Death is a part of life. It is as sure as birth, but that doesn't make it hurt less when it happens to those you love. In the faith community and for followers of Christ, the loss of a loved one or family member is soften because of our assurance of their destination. I do find it hard to be 100% sad when I know that they are with Christ, free of pain and the earthy struggles "that flesh is heir to." But for this anti-change, semi-plan oriented girl, the thing that gets me most is the loss. The empty space at the table. How do you live your life from here on out, minus one? The landscape of life shifts. And I find that to be most painful. The initial grieving period hurts. But after that--is there really an "after"?-- how can every day not hurt when it reminds you of the empty space in your home?
I know we are meant to live our lives with our eyes on Christ and His heaven. And I do, sometimes. But it is so hard to comprehend our living space as a tiny dot on the eternal time line of Christ. Loss just reminds me how small that dot really is.

Sunday, July 18, 2010

Oh me of little faith

Another Sunday here in Gettysburg...and I'm missing my FBC family again. But I took what I knew, that God has me here for a reason, and drove myself to a church in Hanover (about 20min drive) that a friend recommended. I did not get lost this time, as I did two weeks ago, and sneaked in the back row a few moments before service began. I opened my bulletin to find a quote from C. S. Lewis's "The Last Battle":

But for them it was only the beginning of the story. All their life in this world and all their adventures in Narnia had only been the cover and the title page: now at last they were beginning Chapter One of the Great Story which no on on earth has read: which goes on forever: in which every chapter is better than the one before.

Every time I see a Lewis quote somewhere, I feel a little bit at home. Today was no exception. As I began to meditate on the path that God has for me, I looked up and saw, what looked like, the back of my one supervisor's head three rows in front of me. I thought it was just coincidence, but prayed through the service that it wasn't. As the service came to a close, I finally got a better look. I was right! It was my supervisor and her husband! After church I went over to her, surprise written all over her face. "Do you go here too?" I asked. "Yes, this is my church!" she replied. Relief washed over me and I hugged her. Someone I knew -- a believer! And someone who is also my co-worked! God is good. We spent a while chatting and just talking like friends, like good friends, instead of someone I hardly knew. Pastor Tim says there is a piece of historical documentation that non-believers would poke fun at Christians, saying that they act like brothers towards people they don't even know but who shared their faith. I say amen to that. I am so thankful and grateful for the faith community that I belong to that exists across the ocean and across town.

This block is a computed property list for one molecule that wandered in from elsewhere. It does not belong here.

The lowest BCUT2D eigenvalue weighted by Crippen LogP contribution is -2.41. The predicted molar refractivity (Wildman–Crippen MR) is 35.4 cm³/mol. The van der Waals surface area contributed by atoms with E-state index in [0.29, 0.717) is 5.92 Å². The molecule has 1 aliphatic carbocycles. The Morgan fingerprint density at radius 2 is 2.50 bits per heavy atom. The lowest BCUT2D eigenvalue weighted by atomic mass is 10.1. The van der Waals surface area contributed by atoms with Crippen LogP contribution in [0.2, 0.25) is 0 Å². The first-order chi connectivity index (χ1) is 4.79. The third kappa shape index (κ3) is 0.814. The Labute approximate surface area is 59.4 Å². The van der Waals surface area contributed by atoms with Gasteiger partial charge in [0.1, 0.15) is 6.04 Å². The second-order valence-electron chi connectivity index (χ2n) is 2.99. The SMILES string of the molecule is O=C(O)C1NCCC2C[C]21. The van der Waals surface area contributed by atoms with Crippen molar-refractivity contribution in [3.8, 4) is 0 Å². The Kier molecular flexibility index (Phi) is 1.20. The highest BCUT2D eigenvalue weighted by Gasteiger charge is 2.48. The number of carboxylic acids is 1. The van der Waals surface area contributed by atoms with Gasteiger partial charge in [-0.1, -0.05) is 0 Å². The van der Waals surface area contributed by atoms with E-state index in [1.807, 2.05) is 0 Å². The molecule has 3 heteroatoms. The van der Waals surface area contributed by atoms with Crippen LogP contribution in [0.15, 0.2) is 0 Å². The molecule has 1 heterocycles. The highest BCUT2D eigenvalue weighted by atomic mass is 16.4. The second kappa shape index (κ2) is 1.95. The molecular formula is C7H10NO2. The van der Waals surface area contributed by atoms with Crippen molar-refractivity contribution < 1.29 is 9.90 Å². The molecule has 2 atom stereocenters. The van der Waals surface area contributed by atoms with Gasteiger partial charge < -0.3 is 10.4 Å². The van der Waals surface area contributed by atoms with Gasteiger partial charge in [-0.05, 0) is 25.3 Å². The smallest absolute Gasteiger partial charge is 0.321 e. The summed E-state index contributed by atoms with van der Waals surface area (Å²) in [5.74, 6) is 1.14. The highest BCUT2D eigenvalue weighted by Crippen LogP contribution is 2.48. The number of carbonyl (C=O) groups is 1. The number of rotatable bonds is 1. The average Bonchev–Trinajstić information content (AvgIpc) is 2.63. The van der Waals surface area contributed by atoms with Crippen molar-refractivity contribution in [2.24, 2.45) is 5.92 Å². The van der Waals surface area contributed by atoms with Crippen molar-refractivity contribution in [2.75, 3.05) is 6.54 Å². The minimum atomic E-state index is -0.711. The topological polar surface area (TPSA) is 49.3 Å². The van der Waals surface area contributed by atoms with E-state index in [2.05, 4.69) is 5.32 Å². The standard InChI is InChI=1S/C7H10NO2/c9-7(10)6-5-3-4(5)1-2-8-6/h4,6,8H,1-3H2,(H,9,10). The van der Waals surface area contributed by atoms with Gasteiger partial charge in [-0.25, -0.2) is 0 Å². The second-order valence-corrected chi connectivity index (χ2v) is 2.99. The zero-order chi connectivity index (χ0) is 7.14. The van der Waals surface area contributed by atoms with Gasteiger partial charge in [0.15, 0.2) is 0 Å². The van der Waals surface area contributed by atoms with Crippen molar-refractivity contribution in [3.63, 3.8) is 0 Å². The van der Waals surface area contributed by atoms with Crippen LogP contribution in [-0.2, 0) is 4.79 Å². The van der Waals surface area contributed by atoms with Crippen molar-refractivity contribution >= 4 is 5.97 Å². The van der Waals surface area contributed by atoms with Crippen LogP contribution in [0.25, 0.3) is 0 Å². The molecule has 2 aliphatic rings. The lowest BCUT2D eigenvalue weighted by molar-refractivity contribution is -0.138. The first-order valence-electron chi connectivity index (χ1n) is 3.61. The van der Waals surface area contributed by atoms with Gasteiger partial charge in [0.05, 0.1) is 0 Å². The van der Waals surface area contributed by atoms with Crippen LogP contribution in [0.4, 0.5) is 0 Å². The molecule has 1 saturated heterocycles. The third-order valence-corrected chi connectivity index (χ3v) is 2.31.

Driving home I was listening to a song that talked about God's forever presence in my life and how even though I walk through the shadows, He will guard, guide and defend me. I loved being reminded of that. I was also struck by my lack of faith over the past month. Did I really think God would dump me in Gettysburg and leave me all alone? Maybe not, but I think I was expecting him to work the same way in my life now like he did in London. Yet I should have known, as Aslan says, things never happen the same way twice. If they did, would we have any kind of faith at all?